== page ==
Weekly News: Tracking Down the Untrackable



Published31 July 2020at09:09, updated on14 September 2020at16:26

Weekly News: Tracking Down the Untrackable cover

What can be worse than crushing your personal record and not being able to brag about it to your friends online? 

Well, how about, for example, a ransomware attack.

If you are a fitness lover or know someone who fits into this category, chances are you have already heard about the Garmin hack. 

The American GPS and smartwatch maker was down for almost three days, its data and services held hostage for a ransom of $10m. As a result, users were unable to sync their devices with Garmin’s ecosystem of apps. 

Evil Corp, a Russian hacking group behind a recent string of attacks on U.S. companies, is thought to be responsible for the incident.

New Windows Virtual Desktop features

With the current pandemic, being able to deliver a secure Windows 10 desktop experience to remote workers has become a must for many companies. 

First introduced under public preview, the Virtual Desktop updates are now generally available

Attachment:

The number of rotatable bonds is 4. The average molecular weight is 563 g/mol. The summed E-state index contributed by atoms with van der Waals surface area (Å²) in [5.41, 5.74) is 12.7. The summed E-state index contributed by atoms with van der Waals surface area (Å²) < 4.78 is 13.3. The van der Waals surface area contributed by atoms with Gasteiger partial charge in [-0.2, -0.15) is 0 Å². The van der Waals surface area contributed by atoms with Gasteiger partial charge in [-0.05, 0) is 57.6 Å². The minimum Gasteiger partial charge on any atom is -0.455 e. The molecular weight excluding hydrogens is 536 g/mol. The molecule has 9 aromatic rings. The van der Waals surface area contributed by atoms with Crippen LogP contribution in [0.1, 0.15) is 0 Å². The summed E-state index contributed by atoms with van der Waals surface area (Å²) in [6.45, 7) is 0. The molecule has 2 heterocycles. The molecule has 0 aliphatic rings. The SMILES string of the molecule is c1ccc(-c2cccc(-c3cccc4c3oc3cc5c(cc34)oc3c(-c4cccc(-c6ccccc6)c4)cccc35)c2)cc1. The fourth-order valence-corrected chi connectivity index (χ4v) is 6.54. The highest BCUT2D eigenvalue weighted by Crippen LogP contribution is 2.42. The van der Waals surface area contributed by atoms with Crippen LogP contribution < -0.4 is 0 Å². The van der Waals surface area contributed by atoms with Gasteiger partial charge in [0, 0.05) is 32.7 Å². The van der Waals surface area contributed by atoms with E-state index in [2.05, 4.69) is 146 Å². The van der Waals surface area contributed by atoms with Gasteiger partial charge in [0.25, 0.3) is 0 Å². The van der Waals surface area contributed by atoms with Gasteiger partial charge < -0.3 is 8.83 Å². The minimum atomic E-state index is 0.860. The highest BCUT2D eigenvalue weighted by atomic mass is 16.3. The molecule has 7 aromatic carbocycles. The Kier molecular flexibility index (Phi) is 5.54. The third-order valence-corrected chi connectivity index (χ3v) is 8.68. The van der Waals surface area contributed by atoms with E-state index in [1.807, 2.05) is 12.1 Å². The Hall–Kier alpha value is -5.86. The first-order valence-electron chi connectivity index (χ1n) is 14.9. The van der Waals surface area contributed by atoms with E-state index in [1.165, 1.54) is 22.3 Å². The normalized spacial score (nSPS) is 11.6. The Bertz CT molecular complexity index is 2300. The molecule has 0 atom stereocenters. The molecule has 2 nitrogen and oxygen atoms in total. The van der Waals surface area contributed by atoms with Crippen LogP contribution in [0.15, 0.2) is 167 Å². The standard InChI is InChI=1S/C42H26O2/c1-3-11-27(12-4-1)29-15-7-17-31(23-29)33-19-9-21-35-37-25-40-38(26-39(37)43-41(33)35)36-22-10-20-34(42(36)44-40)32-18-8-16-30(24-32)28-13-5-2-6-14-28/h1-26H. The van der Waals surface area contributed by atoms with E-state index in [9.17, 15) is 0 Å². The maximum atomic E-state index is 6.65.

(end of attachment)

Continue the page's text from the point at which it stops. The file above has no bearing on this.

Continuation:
The new, now-polished features include:

  • Azure portal integration and role-based access control (RBAC)
  • Scalable user management via the Azure Active Directory (Azure AD)
  • Monitoring logs now stored in Azure, for quicker troubleshooting and analysis
  • A/V redirect for Microsoft Teams

How old is an old dev?

Unfortunately, age discrimination remains an issue in most industries and professions. 

Whereas experience was once unanimously revered and treasured, our fast-paced society often tends to see older professionals as necessarily outdated. Rather than being the exception, IT is one of those areas in which the gap is even wider. 

In a short paper published earlier this year, software engineering students went through popular online articles and related discussions on Hacker News to analyze how the media portrays the employability of older developers. 

“Too old to be a developer” seems to be a common theme.

Confronting the new data reality

European data watchdogs aren’t wasting any time. 

Shortly after the European Court of Justice stroke down the Private Shield dataflow agreement between the U.S. and the E.U., the European Data Protection Board warned there will be no regulatory grace period.  

Companies relying on the cross-Atlantic flow of data to conduct operations and sell products and services will have to adapt; and fast.

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